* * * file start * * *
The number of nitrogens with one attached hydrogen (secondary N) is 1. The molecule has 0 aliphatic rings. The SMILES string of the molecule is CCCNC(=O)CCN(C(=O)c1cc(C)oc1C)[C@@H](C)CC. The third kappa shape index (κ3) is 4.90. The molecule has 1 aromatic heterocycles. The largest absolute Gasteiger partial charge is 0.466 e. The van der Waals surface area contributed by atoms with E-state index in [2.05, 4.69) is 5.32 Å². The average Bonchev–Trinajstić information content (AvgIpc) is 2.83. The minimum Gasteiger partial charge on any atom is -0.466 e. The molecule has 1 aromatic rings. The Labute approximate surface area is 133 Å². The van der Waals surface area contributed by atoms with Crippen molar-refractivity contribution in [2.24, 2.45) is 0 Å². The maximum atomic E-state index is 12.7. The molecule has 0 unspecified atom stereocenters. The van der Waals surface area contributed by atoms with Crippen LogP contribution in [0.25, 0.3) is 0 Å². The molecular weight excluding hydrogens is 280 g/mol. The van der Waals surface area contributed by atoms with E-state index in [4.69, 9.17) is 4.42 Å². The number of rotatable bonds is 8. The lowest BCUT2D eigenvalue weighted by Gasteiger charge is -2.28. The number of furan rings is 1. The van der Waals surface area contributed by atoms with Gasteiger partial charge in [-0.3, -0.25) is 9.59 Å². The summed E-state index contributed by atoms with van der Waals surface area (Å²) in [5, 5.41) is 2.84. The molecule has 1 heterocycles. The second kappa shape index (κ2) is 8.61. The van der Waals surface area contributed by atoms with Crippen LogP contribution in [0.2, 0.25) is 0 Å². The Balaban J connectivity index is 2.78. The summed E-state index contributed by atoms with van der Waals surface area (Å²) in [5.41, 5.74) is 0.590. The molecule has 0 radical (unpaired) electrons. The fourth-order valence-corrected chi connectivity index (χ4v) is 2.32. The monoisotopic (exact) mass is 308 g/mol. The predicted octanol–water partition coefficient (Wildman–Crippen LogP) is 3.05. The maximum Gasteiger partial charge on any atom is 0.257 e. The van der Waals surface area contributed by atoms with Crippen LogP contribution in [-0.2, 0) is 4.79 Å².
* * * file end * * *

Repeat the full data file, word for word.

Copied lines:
The number of nitrogens with one attached hydrogen (secondary N) is 1. The molecule has 0 aliphatic rings. The SMILES string of the molecule is CCCNC(=O)CCN(C(=O)c1cc(C)oc1C)[C@@H](C)CC. The third kappa shape index (κ3) is 4.90. The molecule has 1 aromatic heterocycles. The largest absolute Gasteiger partial charge is 0.466 e. The van der Waals surface area contributed by atoms with E-state index in [2.05, 4.69) is 5.32 Å². The average Bonchev–Trinajstić information content (AvgIpc) is 2.83. The minimum Gasteiger partial charge on any atom is -0.466 e. The molecule has 1 aromatic rings. The Labute approximate surface area is 133 Å². The van der Waals surface area contributed by atoms with Crippen molar-refractivity contribution in [2.24, 2.45) is 0 Å². The maximum atomic E-state index is 12.7. The molecule has 0 unspecified atom stereocenters. The van der Waals surface area contributed by atoms with Crippen LogP contribution in [0.25, 0.3) is 0 Å². The molecular weight excluding hydrogens is 280 g/mol. The van der Waals surface area contributed by atoms with E-state index in [4.69, 9.17) is 4.42 Å². The number of rotatable bonds is 8. The lowest BCUT2D eigenvalue weighted by Gasteiger charge is -2.28. The number of furan rings is 1. The van der Waals surface area contributed by atoms with Gasteiger partial charge in [-0.3, -0.25) is 9.59 Å². The summed E-state index contributed by atoms with van der Waals surface area (Å²) in [5, 5.41) is 2.84. The molecule has 1 heterocycles. The second kappa shape index (κ2) is 8.61. The van der Waals surface area contributed by atoms with Crippen LogP contribution in [0.2, 0.25) is 0 Å². The Balaban J connectivity index is 2.78. The summed E-state index contributed by atoms with van der Waals surface area (Å²) in [5.41, 5.74) is 0.590. The molecule has 0 radical (unpaired) electrons. The fourth-order valence-corrected chi connectivity index (χ4v) is 2.32. The monoisotopic (exact) mass is 308 g/mol. The predicted octanol–water partition coefficient (Wildman–Crippen LogP) is 3.05. The maximum Gasteiger partial charge on any atom is 0.257 e. The van der Waals surface area contributed by atoms with Crippen LogP contribution in [-0.2, 0) is 4.79 Å².